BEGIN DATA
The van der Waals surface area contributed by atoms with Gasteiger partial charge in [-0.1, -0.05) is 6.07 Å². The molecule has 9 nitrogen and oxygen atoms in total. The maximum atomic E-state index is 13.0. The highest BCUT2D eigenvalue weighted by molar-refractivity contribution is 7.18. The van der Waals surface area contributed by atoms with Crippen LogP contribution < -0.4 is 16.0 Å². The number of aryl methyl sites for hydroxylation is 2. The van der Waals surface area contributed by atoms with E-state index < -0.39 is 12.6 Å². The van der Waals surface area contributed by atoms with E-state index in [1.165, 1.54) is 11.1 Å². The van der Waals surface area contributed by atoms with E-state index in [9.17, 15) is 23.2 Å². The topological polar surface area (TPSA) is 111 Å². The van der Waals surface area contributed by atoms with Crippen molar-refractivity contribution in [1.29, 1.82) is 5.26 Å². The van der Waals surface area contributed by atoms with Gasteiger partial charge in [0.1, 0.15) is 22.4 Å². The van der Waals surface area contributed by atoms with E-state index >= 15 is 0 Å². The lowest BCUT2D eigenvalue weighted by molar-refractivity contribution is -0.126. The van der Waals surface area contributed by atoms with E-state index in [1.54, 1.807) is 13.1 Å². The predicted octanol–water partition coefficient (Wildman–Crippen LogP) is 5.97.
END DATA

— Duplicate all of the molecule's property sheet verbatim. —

The van der Waals surface area contributed by atoms with Gasteiger partial charge in [-0.1, -0.05) is 6.07 Å². The molecule has 9 nitrogen and oxygen atoms in total. The maximum atomic E-state index is 13.0. The highest BCUT2D eigenvalue weighted by molar-refractivity contribution is 7.18. The van der Waals surface area contributed by atoms with Crippen LogP contribution < -0.4 is 16.0 Å². The number of aryl methyl sites for hydroxylation is 2. The van der Waals surface area contributed by atoms with E-state index < -0.39 is 12.6 Å². The van der Waals surface area contributed by atoms with E-state index in [1.165, 1.54) is 11.1 Å². The van der Waals surface area contributed by atoms with E-state index in [9.17, 15) is 23.2 Å². The topological polar surface area (TPSA) is 111 Å². The van der Waals surface area contributed by atoms with Crippen molar-refractivity contribution in [1.29, 1.82) is 5.26 Å². The van der Waals surface area contributed by atoms with Gasteiger partial charge in [0.1, 0.15) is 22.4 Å². The van der Waals surface area contributed by atoms with E-state index >= 15 is 0 Å². The lowest BCUT2D eigenvalue weighted by molar-refractivity contribution is -0.126. The van der Waals surface area contributed by atoms with E-state index in [1.54, 1.807) is 13.1 Å². The predicted octanol–water partition coefficient (Wildman–Crippen LogP) is 5.97.